Our team assessed the claim keeping in mind varied factors involved in a playground. We know that playgrounds in general have a risk versus reward environment. A playground should offer a risk environment for kids to learn and grow, as well as ensure that children remain safe from any sort of serious harm.

LGIS report findings:

  • The member had the relevant documents to prove the trampoline was, at the time of construction, compliant with relevant Australian standards.
  • The trampoline, along with all the other playground equipment, was inspected regularly for any defects, potential hazards or safety concerns by an independent contractor with relevant skills and expertise in carrying out such inspections.
  • The previous inspections of the playground did not raise or identify any safety concerns with the trampoline.
  • The Town had acted reasonably in design, construction and maintenance of the playground and the trampoline (there were relevant documents to support this). Simply put, just because a piece of equipment could be made safer does not mean it is unsafe in the first instance.
  • The incident was due to the inherent risks involved in using a playground, which is part of the very nature of risky play in order to challenge children and deliver development opportunities.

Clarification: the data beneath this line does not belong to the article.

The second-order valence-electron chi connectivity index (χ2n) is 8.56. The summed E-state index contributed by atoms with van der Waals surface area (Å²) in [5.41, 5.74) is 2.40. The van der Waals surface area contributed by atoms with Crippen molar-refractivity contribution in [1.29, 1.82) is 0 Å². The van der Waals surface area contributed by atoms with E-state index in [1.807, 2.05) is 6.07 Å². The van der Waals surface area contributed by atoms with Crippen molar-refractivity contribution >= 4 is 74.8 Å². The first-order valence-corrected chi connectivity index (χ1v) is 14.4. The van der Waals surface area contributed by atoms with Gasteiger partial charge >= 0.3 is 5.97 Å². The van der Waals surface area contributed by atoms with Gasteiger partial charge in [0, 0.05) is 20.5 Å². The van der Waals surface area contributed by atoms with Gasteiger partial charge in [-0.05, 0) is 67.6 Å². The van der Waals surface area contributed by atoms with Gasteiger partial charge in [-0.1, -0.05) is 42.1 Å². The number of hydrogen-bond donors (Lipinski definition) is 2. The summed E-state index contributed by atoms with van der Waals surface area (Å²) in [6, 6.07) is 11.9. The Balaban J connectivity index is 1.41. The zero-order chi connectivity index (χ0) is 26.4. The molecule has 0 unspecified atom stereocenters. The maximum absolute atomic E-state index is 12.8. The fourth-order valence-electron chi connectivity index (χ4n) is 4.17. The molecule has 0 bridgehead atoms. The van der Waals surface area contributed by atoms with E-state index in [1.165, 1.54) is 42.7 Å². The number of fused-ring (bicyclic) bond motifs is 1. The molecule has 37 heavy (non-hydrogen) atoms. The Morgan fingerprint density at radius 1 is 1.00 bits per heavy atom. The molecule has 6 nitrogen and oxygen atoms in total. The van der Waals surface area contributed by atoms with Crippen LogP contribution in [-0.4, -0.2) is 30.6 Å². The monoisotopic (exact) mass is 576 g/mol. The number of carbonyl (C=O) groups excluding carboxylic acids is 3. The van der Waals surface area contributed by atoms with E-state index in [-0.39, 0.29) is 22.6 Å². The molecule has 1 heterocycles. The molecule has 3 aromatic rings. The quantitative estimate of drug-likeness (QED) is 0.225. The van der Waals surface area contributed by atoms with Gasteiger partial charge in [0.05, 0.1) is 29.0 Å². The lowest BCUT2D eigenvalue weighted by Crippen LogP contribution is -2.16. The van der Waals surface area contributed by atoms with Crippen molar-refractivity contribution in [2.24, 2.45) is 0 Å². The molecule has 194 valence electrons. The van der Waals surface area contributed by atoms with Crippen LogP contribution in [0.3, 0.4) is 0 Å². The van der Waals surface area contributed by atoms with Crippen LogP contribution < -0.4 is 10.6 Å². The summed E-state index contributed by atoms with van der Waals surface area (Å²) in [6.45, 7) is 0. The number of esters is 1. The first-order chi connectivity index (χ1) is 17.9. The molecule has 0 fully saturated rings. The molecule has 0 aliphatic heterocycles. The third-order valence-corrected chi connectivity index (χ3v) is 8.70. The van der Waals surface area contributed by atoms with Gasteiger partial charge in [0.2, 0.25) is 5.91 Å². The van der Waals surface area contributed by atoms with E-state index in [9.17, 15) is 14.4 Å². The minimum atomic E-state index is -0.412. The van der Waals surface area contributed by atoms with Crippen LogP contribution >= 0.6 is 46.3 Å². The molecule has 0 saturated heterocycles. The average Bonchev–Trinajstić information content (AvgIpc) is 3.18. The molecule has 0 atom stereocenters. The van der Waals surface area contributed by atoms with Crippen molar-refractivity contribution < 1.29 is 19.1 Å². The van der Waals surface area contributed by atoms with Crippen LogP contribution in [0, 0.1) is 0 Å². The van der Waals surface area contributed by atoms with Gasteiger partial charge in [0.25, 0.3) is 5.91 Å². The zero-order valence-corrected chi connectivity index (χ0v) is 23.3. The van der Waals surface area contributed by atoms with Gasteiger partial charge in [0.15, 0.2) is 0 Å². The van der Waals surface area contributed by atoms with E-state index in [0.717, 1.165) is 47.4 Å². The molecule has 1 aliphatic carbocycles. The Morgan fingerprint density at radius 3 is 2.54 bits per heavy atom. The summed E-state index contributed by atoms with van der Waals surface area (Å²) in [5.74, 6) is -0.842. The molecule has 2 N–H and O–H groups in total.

The outcome

LGIS investigated the incident and obtained all the necessary information and documentation from the local government involved and found that the installation and maintenance of the trampoline was up to standard. Therefore, LGIS denied the claim as the member had not been negligent.

Lessons from this case

It is extremely important for members to ensure and document:

  • That playgrounds are constructed or upgraded according to the relevant standards at the time.
  • Playgrounds are regularly inspected to ensure they continue to comply with applicable standards and do not require maintenance or repair.

Case study 3: Claimant hits ‘rocky bottom’ – was the shire negligent?

The incident

The claimant, a regional local government employee, suffered an injury in his left wrist while drilling a hole with a post-hole digger (also known as auger) in September 2018. It is important to note here that the claimant was left hand dominant. The medical case was complicated by multiple surgeries including wrist fusion surgery with the claimant subsequently alleging Complex Regional Pain Syndrome (CRPS). He was deemed unfit to resume on his pre-injury role and therefore, alleged that the Shire was negligent and did not perform its duty of care.


  • Engineering and ergonomic experts were consulted in this case and evidence was obtained both by the claimant and local government in relation to the auger and the system of work.
  • The claimant reported to his expert that he pushed down on the auger whilst operating it.  This was contrary to the operating instructions to not push down on the auger.
  • It was suggested that no formal training had been provided and that the claimant had not read the operation manual.